Until the last six to 10 years, training camps lasted longer, involved many more hours of practice, and were much more intense. Key players played more extensively in the preseason games, and until the late 70s there were more preseason games on the schedule.
For many decades, teams played however many exhibition games they wanted – before, during, and after the regular season. Beginning in the 1960s, teams went to a 14 regular-season game schedule, and the preseason period was reduced to four or five games. In the 1970s, NFL teams began to view preseason games as a revenue source (and one not shared with the players). Some teams required season-ticket holders to pay for a number of preseason tickets if they wanted to keep their season tickets.
From 1970 through 1977, NFL teams played six exhibition games, including some played at neutral sites. Some fans might recall the Green Bay Packers hosting a game each year at Camp Randall Stadium in Madison until the late 90s. Ever since 1978, however, teams have played 16 regular season games and four preseason games (not counting Hall of Fame games in Canton). The league went to a 32-team format in 2002 when the Houston Texans were added. There has been much talk of reducing the number of preseason games to three or even fewer.
Until the last half-dozen or so years, I would say the primary intent of teams during preseason games was to ready the team’s starters, and especially the key players, for the regular season. The battle-hardening approach has succumbed, however, to the reality that injuries are on the increase in the NFL – as the Packers demonstrated on Thursday with at least five players being removed from the game.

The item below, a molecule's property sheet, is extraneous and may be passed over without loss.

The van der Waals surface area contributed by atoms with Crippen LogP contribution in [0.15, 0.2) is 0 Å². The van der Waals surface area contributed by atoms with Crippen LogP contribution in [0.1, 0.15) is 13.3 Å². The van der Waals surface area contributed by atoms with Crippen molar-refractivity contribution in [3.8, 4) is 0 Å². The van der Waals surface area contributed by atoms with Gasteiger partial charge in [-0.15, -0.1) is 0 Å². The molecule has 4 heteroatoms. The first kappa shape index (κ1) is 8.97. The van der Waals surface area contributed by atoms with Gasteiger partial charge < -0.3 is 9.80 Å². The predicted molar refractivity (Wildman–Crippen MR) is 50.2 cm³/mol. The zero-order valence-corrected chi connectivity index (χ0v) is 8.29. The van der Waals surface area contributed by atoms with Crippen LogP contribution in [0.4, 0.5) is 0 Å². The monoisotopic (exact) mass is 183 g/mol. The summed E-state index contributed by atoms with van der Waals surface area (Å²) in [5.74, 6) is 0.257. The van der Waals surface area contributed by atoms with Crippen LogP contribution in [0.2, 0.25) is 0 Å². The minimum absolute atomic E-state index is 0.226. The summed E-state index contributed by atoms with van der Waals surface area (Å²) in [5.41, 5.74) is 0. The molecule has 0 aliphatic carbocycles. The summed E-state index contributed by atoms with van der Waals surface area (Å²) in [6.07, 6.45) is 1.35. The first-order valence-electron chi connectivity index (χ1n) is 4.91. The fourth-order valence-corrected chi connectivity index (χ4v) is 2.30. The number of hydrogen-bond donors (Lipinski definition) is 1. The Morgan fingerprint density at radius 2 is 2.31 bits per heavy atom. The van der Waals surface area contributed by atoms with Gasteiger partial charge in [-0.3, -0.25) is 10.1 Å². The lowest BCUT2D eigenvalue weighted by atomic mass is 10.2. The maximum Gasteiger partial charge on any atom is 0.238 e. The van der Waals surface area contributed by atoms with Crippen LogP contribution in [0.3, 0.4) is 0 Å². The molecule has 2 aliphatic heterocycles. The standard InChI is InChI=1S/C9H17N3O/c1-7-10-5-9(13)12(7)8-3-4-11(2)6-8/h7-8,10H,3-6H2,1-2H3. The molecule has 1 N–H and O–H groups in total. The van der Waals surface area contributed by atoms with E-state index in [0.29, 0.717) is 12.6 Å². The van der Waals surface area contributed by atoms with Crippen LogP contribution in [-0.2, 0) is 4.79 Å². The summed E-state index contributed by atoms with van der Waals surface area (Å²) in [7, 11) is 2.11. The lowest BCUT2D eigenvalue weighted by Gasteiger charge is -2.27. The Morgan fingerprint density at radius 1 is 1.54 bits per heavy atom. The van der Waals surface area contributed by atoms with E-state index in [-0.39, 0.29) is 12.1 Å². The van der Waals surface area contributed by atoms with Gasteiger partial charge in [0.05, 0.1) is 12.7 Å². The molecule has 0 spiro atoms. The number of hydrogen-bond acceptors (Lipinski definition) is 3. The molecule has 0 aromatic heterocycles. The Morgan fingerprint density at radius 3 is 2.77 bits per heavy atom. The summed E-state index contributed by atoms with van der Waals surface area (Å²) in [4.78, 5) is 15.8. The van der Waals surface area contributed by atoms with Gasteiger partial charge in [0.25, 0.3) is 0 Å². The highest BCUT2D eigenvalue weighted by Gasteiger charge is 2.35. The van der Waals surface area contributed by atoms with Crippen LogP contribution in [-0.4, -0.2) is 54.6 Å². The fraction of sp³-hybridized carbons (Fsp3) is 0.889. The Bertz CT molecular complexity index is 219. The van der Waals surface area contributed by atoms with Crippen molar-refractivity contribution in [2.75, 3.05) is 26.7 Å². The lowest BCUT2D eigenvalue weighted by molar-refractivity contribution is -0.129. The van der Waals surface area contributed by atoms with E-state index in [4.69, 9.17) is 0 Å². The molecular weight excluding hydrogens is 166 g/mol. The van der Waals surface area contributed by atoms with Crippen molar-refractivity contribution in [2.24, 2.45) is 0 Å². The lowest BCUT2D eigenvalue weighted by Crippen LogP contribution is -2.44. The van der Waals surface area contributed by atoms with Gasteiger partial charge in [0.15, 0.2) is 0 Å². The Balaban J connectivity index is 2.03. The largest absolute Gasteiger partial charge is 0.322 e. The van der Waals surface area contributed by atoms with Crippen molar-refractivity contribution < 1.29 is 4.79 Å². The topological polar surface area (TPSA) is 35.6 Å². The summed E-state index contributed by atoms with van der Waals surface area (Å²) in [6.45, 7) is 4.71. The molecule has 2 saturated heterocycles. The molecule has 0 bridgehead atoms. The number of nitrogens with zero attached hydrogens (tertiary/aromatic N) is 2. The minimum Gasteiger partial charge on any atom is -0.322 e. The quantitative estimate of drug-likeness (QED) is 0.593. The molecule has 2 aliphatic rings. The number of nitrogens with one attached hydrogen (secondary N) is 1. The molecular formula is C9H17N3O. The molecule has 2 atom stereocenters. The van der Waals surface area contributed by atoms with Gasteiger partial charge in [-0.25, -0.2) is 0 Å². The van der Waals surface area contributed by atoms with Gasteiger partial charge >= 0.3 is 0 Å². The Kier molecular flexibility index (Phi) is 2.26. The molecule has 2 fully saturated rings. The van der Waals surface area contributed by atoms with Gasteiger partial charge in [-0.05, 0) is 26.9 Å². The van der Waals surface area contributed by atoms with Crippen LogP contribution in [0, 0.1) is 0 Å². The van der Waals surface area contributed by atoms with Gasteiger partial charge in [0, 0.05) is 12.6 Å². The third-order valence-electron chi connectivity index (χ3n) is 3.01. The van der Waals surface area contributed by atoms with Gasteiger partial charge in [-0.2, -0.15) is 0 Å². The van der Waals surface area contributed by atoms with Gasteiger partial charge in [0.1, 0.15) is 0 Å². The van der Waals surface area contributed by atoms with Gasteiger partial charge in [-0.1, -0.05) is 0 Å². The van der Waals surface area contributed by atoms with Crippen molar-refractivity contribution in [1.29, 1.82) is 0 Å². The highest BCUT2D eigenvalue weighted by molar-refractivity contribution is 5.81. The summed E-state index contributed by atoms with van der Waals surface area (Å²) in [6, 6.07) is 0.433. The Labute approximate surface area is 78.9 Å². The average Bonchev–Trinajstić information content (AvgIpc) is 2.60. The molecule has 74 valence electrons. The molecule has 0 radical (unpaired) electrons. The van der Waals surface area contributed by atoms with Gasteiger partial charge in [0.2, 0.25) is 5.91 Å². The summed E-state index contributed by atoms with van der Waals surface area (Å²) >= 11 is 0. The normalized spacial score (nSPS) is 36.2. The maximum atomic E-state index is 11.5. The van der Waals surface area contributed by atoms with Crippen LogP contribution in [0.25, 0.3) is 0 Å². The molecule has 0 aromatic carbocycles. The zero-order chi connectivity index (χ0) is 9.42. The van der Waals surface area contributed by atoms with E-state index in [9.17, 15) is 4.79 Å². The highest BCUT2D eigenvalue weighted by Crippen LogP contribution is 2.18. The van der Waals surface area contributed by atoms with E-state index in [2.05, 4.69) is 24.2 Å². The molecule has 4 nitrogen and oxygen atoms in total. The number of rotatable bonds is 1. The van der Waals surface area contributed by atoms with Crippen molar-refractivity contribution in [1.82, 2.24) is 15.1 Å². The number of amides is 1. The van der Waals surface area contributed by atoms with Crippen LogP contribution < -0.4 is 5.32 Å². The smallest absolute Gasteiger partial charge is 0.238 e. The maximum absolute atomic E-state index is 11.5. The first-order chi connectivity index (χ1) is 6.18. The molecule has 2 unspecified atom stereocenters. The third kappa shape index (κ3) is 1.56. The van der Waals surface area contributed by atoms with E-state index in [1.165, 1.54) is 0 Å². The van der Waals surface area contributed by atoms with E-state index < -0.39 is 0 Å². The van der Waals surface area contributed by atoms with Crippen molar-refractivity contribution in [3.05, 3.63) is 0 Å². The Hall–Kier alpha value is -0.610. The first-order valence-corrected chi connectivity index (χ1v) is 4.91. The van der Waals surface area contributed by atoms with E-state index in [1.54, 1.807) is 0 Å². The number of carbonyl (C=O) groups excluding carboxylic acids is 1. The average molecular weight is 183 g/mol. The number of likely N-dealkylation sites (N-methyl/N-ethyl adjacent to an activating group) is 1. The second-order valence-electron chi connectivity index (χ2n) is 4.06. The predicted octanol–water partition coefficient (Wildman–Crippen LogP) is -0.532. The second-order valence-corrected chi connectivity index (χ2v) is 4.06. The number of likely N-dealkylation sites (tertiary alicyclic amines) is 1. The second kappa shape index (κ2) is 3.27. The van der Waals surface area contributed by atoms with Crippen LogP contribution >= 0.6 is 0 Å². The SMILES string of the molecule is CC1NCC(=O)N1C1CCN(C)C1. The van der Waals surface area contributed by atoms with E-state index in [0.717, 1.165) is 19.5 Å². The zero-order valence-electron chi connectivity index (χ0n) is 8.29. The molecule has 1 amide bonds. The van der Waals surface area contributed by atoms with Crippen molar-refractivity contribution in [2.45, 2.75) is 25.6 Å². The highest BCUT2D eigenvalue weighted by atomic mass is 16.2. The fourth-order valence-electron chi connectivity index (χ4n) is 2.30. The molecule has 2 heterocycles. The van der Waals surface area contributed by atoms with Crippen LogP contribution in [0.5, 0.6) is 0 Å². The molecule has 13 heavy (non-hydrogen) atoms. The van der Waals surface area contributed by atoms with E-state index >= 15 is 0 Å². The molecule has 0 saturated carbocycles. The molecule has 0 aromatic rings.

Now the primary intent is clearly to evaluate the rookies and new acquisitions, and to prevent key players from being exposed to injuries.
The bottom line is that NFL players are getting much less practice in training camp than ever before – also due to injury fears – and teams’ key players are getting much less playing time in the fewer exhibition games there are than there were in the past. It showed on Thursday.
I have a premise that a team’s starting players need considerable preseason game experience to be fully ready for the first couple of regular season games. It would be difficult to prove, though. One would probably need to go back and rate the teams that are most and least in the habit of playing their starters and stars during preseason games, and then comparing how well each of the two groups did in their first regular season game or two. Maybe I’ll get around to such an analysis some day.
But even if the importance of game experience in the preseason could be proved, how many coaches would be brave enough – and willing to assume accountability for it – to make the tradeoff between game experience and injury risk? I’ll grant you it’s a delicate balance that every head coach has to try to reach.